Hantavirus is a life-threatening disease spread to humans by rodents that has symptoms similar to influenza.
Hantavirus pulmonary syndrome; Hemorrhagic fever with renal syndrome
Hantavirus is carried by rodents, especially deer mice. The virus is found in their urine and feces, but it does not make the animal sick.
It is believed that humans can get sick with this virus if they come in contact with contaminated dust from mice nests or droppings. You may come in contact with such dust when cleaning homes, sheds, or other enclosed areas that have been empty for a long time.
Hantavirus does not spread between humans.
Rodents carrying the hantavirus have been found in many U.S. national parks. Campers and hikers may be more likely to catch the disease than most people. This is because they pitch tents on the forest floor and lay their sleeping bags down in musty cabins.
However, only a couple of cases have been directly linked to camping or hiking. Most people who are exposed to the virus have come in contact with rodent droppings in their own homes.
The early symptoms of hantavirus disease are similar to the flu and include:
People with hantavirus may begin to feel better for a very short amount of time, but within 1-2 days, it becomes hard to breathe. The disease gets worse quickly. Symptoms include:
People with hantavirus are admitted to the hospital, often to the intensive care unit (ICU).
Treatments will include:
Breathing tube or breathing machine in severe cases
A medication called ribavirin to treat kidney-related problems and reduce the risk of death
There is no effective treatment for hantavirus infection involving the lungs.
Hantavirus is a serious infection that gets worse quickly. Lung failure can occur and may lead to death. Even with aggressive treatment, more than half of people who have this disease in their lungs die.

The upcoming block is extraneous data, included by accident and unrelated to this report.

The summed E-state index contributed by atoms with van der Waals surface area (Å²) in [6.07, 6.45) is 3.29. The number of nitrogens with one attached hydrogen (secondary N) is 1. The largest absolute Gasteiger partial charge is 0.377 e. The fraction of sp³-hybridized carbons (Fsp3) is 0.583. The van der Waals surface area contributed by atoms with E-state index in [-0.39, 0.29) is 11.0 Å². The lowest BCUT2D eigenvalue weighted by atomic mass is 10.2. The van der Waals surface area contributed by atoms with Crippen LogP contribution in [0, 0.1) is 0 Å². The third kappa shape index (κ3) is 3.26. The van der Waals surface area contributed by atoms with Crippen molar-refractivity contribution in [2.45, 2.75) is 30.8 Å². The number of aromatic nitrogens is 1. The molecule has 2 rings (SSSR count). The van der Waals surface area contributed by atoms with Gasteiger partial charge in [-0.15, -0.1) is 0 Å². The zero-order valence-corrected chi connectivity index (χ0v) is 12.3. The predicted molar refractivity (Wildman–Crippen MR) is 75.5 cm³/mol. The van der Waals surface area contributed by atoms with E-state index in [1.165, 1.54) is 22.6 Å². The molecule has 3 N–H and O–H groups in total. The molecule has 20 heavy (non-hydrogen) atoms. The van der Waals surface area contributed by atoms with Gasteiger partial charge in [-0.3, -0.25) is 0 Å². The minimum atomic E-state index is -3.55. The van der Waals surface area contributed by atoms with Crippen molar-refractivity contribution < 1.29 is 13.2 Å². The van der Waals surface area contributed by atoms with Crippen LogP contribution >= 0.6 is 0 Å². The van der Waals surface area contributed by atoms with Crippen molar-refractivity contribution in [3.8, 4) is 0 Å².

Complications of hantavirus may include:
Heart and lung failure
These complications can lead to death.
When to Contact a Medical Professional
Call your health care provider if you develop flu-like symptoms after you come in contact with rodent droppings or rodent urine, or dust that is contaminated with these substances.
Avoid exposure to rodent urine and droppings.
When hiking and camping, pitch tents in areas where there are no rodent droppings.
Avoid rodent dens.
Drink disinfected water.
Sleep on a ground cover and pad.
Keep your home clean. Clear out potential nesting sites and clean your kitchen.
If you must work in an area where contact with rodent urine or feces is possible, follow these recommendations from the Centers for Disease Control and Prevention (CDC):
When opening an unused cabin, shed, or other building, open all the doors and windows, leave the building, and allow the space to air out for 30 minutes.
Return to the building and spray the surfaces, carpet, and other areas with a disinfectant. Leave the building for another 30 minutes.
Spray mouse nests and droppings with a 10% solution of chlorine bleach or similar disinfectant. Allow it to sit for 30 minutes. Using rubber gloves, place the materials in plastic bags. Seal the bags and throw them in the trash or an incinerator. Dispose of gloves and cleaning materials in the same way.
Wash all potentially contaminated hard surfaces with a bleach or disinfectant solution. Avoid vacuuming until the area has been thoroughly decontaminated. Then, vacuum the first few times with enough ventilation. Surgical masks may provide some protection.
Bell M. Viral hemorrhagic fevers. In: Goldman L, Ausiello D, eds. Cecil Medicine. 23rd ed. Philadelphia, Pa: Saunders Elsevier;2007:chap 404.
Peters CJ. California encephalitis, hantavirus pulmonary syndrome, and bunyavirid hemorrhagic fevers. In: Mandell GL, Bennett JE, Dolin R, eds. Douglas and Bennett's Principles and Practice of Infectious Disease. 7th ed. Philadelphia, Pa: Saunders Elsevier; 2009:chap 166.
David C. Dugdale, III, MD, Professor of Medicine, Division of General Medicine, Department of Medicine, University of Washington School of Medicine; Jatin M. Vyas, MD, PhD, Assistant Professor in Medicine, Harvard Medical School; Assistant in Medicine, Division of Infectious Disease, Department of Medicine, Massachusetts General Hospital. Also reviewed by David Zieve, MD, MHA, Medical Director, A.D.A.M., Inc.